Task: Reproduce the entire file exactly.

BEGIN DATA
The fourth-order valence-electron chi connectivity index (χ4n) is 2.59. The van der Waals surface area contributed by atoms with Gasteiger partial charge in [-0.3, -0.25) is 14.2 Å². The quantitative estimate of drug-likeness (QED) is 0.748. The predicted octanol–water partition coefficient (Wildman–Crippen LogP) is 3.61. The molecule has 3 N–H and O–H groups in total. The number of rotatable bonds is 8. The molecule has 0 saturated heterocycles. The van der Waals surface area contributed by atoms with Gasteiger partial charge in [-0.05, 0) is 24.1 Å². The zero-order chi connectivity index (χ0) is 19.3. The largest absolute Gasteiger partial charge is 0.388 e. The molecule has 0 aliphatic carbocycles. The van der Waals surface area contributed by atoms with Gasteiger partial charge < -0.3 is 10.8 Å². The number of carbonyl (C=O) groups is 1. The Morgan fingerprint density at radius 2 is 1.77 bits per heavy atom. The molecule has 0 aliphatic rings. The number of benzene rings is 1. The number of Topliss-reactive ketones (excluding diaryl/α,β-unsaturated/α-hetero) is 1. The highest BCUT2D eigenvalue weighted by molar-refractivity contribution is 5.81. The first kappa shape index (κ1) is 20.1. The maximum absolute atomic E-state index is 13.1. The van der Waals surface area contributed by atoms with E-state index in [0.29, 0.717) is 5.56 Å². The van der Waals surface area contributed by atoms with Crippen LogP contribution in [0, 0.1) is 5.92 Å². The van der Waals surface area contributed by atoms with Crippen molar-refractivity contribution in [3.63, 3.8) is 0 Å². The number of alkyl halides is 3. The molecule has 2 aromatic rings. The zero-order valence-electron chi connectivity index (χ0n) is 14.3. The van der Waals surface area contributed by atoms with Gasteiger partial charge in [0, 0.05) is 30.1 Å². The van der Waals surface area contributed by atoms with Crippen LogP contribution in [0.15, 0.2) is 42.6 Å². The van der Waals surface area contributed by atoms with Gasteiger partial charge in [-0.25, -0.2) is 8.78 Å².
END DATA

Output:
The fourth-order valence-electron chi connectivity index (χ4n) is 2.59. The van der Waals surface area contributed by atoms with Gasteiger partial charge in [-0.3, -0.25) is 14.2 Å². The quantitative estimate of drug-likeness (QED) is 0.748. The predicted octanol–water partition coefficient (Wildman–Crippen LogP) is 3.61. The molecule has 3 N–H and O–H groups in total. The number of rotatable bonds is 8. The molecule has 0 saturated heterocycles. The van der Waals surface area contributed by atoms with Gasteiger partial charge in [-0.05, 0) is 24.1 Å². The zero-order chi connectivity index (χ0) is 19.3. The largest absolute Gasteiger partial charge is 0.388 e. The molecule has 0 aliphatic carbocycles. The van der Waals surface area contributed by atoms with Gasteiger partial charge < -0.3 is 10.8 Å². The number of carbonyl (C=O) groups is 1. The Morgan fingerprint density at radius 2 is 1.77 bits per heavy atom. The molecule has 0 aliphatic rings. The number of benzene rings is 1. The number of Topliss-reactive ketones (excluding diaryl/α,β-unsaturated/α-hetero) is 1. The highest BCUT2D eigenvalue weighted by molar-refractivity contribution is 5.81. The first kappa shape index (κ1) is 20.1. The maximum absolute atomic E-state index is 13.1. The van der Waals surface area contributed by atoms with E-state index in [0.29, 0.717) is 5.56 Å². The van der Waals surface area contributed by atoms with Crippen LogP contribution in [0, 0.1) is 5.92 Å². The van der Waals surface area contributed by atoms with Crippen molar-refractivity contribution in [3.63, 3.8) is 0 Å². The number of alkyl halides is 3. The molecule has 2 aromatic rings. The zero-order valence-electron chi connectivity index (χ0n) is 14.3. The van der Waals surface area contributed by atoms with Gasteiger partial charge in [0, 0.05) is 30.1 Å². The van der Waals surface area contributed by atoms with Crippen LogP contribution in [0.15, 0.2) is 42.6 Å². The van der Waals surface area contributed by atoms with Gasteiger partial charge in [-0.25, -0.2) is 8.78 Å².